The Anthropocene Working Group, a body of 33 scientists, is tasked with finding that line on the rock which will mark the beginning of the Anthropocene. Geologist Colin N. Waters explains to THE WEEK just what this geological hunt entails. Excerpts from an interview:
Why is it necessary to have a new geological time period named after man?
The name anthropocene was coined by Paul Crutzen. The name may be a label, but it reflects the fact that humans are the dominant force driving changes to key earth processes. But not all geological time periods have logical names; the Silurian and Ordovician are named after obscure ancient Welsh tribes who were certainly not around 400 to 500 million years ago.
The key issue for us is the ultimate effects of these changes. If they are permanently written in sediments or glacial ice as a signal that is every bit as large, or even larger, than other changes to the Earth over geological time, it would be remiss not to record it as a geological unit. In many millions of years time, looking back at the present, when there will likely be no notion of the nature of human civilisation or culture or politics, the evidence of our existence will be recorded in the rocks as a time of dramatic environmental change. Will the future observer be able to discern whether the cause of these changes was human activity is less certain.
What difference will a formal nomenclature make?
The Geological Time Scale that summarises the last 4.5 billion years of earth history into episodes of biological, chemical or physical change is a fundamental part of geosciences. The terminology it uses has developed through rigorous scientific investigation and provides a common standard. At present, without formal definition, the term is being used loosely, based on different perceptions of what it should mean.
How did the working group recommend 1950 as the beginning of Anthropocene?
The AWG looked at a broad range of environmental signals. Some such as plastics, aluminium and concrete are novel materials that have only become abundant since about 1950. Black carbon and fuel ash appeared earlier with the Industrial Revolution, but both show a dramatic abundance—1970 for black carbon and 1950 for the spheroidal fuel ash particles. Ice core records show clear increase in nitrates (from fertilisers) and greenhouse gases like carbon dioxide and methane in this period. Radionuclides from atmospheric nuclear testing tend to make an appearance globally in sediments and ice from about 1952, peaking in 1964. All these signals cluster around mid 1900s.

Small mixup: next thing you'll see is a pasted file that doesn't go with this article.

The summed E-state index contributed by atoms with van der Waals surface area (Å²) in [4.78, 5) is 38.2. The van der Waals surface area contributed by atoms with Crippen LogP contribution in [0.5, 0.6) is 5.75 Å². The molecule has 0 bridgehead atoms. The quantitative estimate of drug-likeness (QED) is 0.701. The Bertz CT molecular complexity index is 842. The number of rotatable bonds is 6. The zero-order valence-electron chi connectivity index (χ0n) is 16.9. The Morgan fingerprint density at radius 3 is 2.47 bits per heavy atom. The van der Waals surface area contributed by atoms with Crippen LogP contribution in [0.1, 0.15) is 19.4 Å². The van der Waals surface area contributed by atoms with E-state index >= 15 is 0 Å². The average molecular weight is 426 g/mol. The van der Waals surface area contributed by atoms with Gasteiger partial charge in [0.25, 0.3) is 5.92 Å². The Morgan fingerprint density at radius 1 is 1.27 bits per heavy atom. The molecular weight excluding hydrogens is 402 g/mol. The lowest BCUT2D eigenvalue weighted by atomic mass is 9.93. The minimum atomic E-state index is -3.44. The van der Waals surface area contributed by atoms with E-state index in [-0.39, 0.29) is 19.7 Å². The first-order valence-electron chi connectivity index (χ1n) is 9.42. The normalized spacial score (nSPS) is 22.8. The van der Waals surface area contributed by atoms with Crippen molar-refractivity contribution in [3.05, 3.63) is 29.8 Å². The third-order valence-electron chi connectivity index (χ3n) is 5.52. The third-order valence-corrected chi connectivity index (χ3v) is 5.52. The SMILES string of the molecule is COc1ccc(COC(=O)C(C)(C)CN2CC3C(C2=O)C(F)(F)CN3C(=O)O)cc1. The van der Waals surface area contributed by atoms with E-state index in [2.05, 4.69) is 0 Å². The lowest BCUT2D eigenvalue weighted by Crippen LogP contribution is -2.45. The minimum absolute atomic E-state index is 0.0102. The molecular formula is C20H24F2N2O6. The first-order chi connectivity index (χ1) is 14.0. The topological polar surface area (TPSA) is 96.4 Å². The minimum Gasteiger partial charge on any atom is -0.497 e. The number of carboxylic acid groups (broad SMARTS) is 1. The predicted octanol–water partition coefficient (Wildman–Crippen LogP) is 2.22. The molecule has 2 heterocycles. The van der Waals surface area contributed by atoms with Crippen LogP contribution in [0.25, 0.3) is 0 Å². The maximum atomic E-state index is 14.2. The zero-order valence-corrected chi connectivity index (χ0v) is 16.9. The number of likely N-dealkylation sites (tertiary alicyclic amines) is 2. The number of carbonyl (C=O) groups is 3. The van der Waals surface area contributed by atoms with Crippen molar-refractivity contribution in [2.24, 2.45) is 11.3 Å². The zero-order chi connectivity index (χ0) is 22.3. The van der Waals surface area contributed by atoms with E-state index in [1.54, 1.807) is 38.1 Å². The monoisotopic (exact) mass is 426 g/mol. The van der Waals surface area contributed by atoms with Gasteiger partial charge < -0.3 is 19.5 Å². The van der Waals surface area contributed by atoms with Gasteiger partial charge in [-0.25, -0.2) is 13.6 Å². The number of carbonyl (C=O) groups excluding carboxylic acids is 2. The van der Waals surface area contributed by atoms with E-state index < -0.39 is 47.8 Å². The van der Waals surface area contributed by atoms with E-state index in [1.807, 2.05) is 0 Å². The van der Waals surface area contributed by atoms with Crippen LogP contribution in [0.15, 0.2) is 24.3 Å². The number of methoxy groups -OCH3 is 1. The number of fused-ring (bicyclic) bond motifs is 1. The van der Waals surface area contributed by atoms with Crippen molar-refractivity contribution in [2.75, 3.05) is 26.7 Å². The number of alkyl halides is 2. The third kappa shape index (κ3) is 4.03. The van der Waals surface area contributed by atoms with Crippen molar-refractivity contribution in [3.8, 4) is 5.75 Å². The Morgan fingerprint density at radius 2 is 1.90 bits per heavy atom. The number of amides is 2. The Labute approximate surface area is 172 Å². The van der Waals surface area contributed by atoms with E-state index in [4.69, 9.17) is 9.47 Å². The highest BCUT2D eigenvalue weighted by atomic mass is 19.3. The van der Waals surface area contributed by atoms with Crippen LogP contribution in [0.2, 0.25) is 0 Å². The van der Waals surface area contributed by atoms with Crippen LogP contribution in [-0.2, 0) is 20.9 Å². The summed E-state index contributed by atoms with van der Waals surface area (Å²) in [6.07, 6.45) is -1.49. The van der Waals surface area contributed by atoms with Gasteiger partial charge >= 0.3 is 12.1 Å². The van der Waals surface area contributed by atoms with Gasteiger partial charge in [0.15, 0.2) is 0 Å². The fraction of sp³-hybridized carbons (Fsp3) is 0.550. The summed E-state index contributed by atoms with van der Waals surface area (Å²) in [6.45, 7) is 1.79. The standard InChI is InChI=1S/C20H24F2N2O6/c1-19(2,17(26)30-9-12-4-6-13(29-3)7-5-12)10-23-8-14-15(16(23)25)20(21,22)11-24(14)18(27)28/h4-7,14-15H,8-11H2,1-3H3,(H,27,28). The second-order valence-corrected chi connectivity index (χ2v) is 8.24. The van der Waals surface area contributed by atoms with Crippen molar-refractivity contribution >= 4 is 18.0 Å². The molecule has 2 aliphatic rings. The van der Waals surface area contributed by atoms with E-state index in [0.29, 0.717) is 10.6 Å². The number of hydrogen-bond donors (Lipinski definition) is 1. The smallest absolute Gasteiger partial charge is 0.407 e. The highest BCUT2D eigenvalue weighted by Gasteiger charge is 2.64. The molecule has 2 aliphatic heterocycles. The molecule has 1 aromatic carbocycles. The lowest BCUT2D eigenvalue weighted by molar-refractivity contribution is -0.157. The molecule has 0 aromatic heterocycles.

Why not name Anthropocene from the beginning of agriculture or Industrial Revolution?
To argue that we have left the Holocene, we need to show that earth systems are no longer in a Holocene state. The scale of changes for most key signals (until the mid-20th century) are typically well within the normal range of variation during the Holocene and in many cases, built up gradually. Agriculture has multiple areas of origin but took millennia to migrate globally. Can one say when precisely agriculture started? There is no one agricultural event that can be identified as being almost globally synchronous until the introduction of artificial fertilisers and pesticides in the 20th century. The Industrial Revolution starts as a western European event that takes decades to gradually cross the planet; its expression in India is markedly different to that in the UK.
We are not equating the Anthropocene with the start of anthropogenic impact, which is highly variable between regions of the planet. The start of the geological Anthropocene needs to be isochronous, starting at the same time everywhere, and the signals during the mid 1900s come closest.
How is the 33 member AWG looking for the line on the rock?
We are just starting on how we intend to look for the sections that could be used to be fixed as the marker. We are looking at environments like marine and lake sediments, glacial ice, cave deposits, even corals and trees where we should be able to study annual growth rings that record environmental changes. We may use existing core (rock or ice) collected for other purposes, or we may need to collect new cores. I am coordinating the exercise to examine existing research activities and use them to determine the most suitable geographical locations.
The working group prefers radionuclides as the marker for the Anthropocene. But there are several other candidates, too.
How long will formalising the Anthropocene take?
This process isn’t normally given precise time constraints. But given the keen interest, the aim is to have the evidence available in time for the 36th International Geological Congress in Delhi in 2020.
After the proposal is approved by the sub commission on Quaternary Stratigraphy, it will to go up to the International Commission of Stratigraphy which comprises chairs of all the geological periods. If they vote in favour, it will go for approval to the International Union of Geological Sciences. This process can also take some considerable time.